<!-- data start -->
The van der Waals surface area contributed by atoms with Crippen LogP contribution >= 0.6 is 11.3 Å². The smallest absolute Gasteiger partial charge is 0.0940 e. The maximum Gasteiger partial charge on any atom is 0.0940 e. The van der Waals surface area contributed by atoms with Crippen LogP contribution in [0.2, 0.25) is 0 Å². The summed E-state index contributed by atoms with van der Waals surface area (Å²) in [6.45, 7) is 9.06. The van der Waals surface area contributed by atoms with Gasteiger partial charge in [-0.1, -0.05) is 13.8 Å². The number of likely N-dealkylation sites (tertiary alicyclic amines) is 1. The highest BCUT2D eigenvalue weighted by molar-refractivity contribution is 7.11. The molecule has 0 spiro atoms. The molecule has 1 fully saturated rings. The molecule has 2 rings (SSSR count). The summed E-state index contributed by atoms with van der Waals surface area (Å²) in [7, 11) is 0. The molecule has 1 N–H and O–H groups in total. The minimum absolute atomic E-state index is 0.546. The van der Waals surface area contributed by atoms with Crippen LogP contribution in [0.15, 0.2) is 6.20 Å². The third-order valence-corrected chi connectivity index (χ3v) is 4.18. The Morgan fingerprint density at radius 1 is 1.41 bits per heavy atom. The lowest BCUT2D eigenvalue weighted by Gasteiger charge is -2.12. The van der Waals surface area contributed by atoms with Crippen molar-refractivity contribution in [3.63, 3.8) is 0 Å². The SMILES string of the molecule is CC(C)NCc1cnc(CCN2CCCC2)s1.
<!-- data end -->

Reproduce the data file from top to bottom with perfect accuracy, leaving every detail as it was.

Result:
The van der Waals surface area contributed by atoms with Crippen LogP contribution >= 0.6 is 11.3 Å². The smallest absolute Gasteiger partial charge is 0.0940 e. The maximum Gasteiger partial charge on any atom is 0.0940 e. The van der Waals surface area contributed by atoms with Crippen LogP contribution in [0.2, 0.25) is 0 Å². The summed E-state index contributed by atoms with van der Waals surface area (Å²) in [6.45, 7) is 9.06. The van der Waals surface area contributed by atoms with Gasteiger partial charge in [-0.1, -0.05) is 13.8 Å². The number of likely N-dealkylation sites (tertiary alicyclic amines) is 1. The highest BCUT2D eigenvalue weighted by molar-refractivity contribution is 7.11. The molecule has 0 spiro atoms. The molecule has 1 fully saturated rings. The molecule has 2 rings (SSSR count). The summed E-state index contributed by atoms with van der Waals surface area (Å²) in [7, 11) is 0. The molecule has 1 N–H and O–H groups in total. The minimum absolute atomic E-state index is 0.546. The van der Waals surface area contributed by atoms with Crippen LogP contribution in [0.15, 0.2) is 6.20 Å². The third-order valence-corrected chi connectivity index (χ3v) is 4.18. The Morgan fingerprint density at radius 1 is 1.41 bits per heavy atom. The lowest BCUT2D eigenvalue weighted by Gasteiger charge is -2.12. The van der Waals surface area contributed by atoms with Crippen molar-refractivity contribution in [3.63, 3.8) is 0 Å². The SMILES string of the molecule is CC(C)NCc1cnc(CCN2CCCC2)s1.